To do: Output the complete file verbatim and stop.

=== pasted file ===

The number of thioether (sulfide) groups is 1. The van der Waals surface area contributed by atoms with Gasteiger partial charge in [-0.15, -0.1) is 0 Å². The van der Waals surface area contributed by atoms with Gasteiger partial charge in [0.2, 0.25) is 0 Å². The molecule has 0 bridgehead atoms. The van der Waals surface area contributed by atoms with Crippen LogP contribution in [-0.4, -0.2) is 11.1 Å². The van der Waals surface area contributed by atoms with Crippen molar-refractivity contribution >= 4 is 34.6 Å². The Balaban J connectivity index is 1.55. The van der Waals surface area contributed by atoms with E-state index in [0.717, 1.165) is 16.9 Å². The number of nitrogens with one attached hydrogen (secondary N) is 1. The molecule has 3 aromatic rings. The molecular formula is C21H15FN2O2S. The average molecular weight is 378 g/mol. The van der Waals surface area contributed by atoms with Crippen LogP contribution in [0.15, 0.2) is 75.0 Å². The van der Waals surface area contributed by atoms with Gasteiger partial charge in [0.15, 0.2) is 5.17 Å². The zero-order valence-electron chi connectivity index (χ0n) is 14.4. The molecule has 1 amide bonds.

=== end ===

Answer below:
The number of thioether (sulfide) groups is 1. The van der Waals surface area contributed by atoms with Gasteiger partial charge in [-0.15, -0.1) is 0 Å². The van der Waals surface area contributed by atoms with Gasteiger partial charge in [0.2, 0.25) is 0 Å². The molecule has 0 bridgehead atoms. The van der Waals surface area contributed by atoms with Crippen LogP contribution in [-0.4, -0.2) is 11.1 Å². The van der Waals surface area contributed by atoms with Crippen molar-refractivity contribution >= 4 is 34.6 Å². The Balaban J connectivity index is 1.55. The van der Waals surface area contributed by atoms with E-state index in [0.717, 1.165) is 16.9 Å². The number of nitrogens with one attached hydrogen (secondary N) is 1. The molecule has 3 aromatic rings. The molecular formula is C21H15FN2O2S. The average molecular weight is 378 g/mol. The van der Waals surface area contributed by atoms with Crippen LogP contribution in [0.15, 0.2) is 75.0 Å². The van der Waals surface area contributed by atoms with Gasteiger partial charge in [0.15, 0.2) is 5.17 Å². The zero-order valence-electron chi connectivity index (χ0n) is 14.4. The molecule has 1 amide bonds.